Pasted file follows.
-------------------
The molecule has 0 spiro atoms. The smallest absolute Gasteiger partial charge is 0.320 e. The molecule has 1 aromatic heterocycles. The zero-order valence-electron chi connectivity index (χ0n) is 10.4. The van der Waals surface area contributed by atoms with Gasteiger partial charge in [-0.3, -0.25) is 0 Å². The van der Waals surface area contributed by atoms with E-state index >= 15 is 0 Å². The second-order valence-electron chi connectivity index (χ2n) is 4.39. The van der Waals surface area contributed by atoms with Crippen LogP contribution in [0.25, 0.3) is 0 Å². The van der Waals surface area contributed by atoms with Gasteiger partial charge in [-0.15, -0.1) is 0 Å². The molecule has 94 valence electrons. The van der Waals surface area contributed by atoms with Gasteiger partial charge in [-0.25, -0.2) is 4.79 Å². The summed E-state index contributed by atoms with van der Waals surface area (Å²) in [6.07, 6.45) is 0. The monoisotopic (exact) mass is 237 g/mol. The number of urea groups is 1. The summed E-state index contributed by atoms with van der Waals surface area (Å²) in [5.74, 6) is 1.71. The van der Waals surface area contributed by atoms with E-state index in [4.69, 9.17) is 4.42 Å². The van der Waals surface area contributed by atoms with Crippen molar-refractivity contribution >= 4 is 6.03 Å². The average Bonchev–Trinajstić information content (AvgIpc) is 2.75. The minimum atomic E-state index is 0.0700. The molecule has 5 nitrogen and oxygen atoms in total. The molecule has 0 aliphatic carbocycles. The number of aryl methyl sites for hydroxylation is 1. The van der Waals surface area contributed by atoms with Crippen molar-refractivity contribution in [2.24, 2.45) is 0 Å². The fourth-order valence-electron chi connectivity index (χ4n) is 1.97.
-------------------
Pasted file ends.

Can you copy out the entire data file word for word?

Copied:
The molecule has 0 spiro atoms. The smallest absolute Gasteiger partial charge is 0.320 e. The molecule has 1 aromatic heterocycles. The zero-order valence-electron chi connectivity index (χ0n) is 10.4. The van der Waals surface area contributed by atoms with Gasteiger partial charge in [-0.3, -0.25) is 0 Å². The van der Waals surface area contributed by atoms with E-state index >= 15 is 0 Å². The second-order valence-electron chi connectivity index (χ2n) is 4.39. The van der Waals surface area contributed by atoms with Crippen LogP contribution in [0.25, 0.3) is 0 Å². The van der Waals surface area contributed by atoms with Gasteiger partial charge in [-0.15, -0.1) is 0 Å². The molecule has 94 valence electrons. The van der Waals surface area contributed by atoms with Gasteiger partial charge in [-0.25, -0.2) is 4.79 Å². The summed E-state index contributed by atoms with van der Waals surface area (Å²) in [6.07, 6.45) is 0. The monoisotopic (exact) mass is 237 g/mol. The number of urea groups is 1. The summed E-state index contributed by atoms with van der Waals surface area (Å²) in [5.74, 6) is 1.71. The van der Waals surface area contributed by atoms with E-state index in [4.69, 9.17) is 4.42 Å². The van der Waals surface area contributed by atoms with Crippen molar-refractivity contribution >= 4 is 6.03 Å². The average Bonchev–Trinajstić information content (AvgIpc) is 2.75. The minimum atomic E-state index is 0.0700. The molecule has 5 nitrogen and oxygen atoms in total. The molecule has 0 aliphatic carbocycles. The number of aryl methyl sites for hydroxylation is 1. The van der Waals surface area contributed by atoms with Crippen molar-refractivity contribution in [2.24, 2.45) is 0 Å². The fourth-order valence-electron chi connectivity index (χ4n) is 1.97.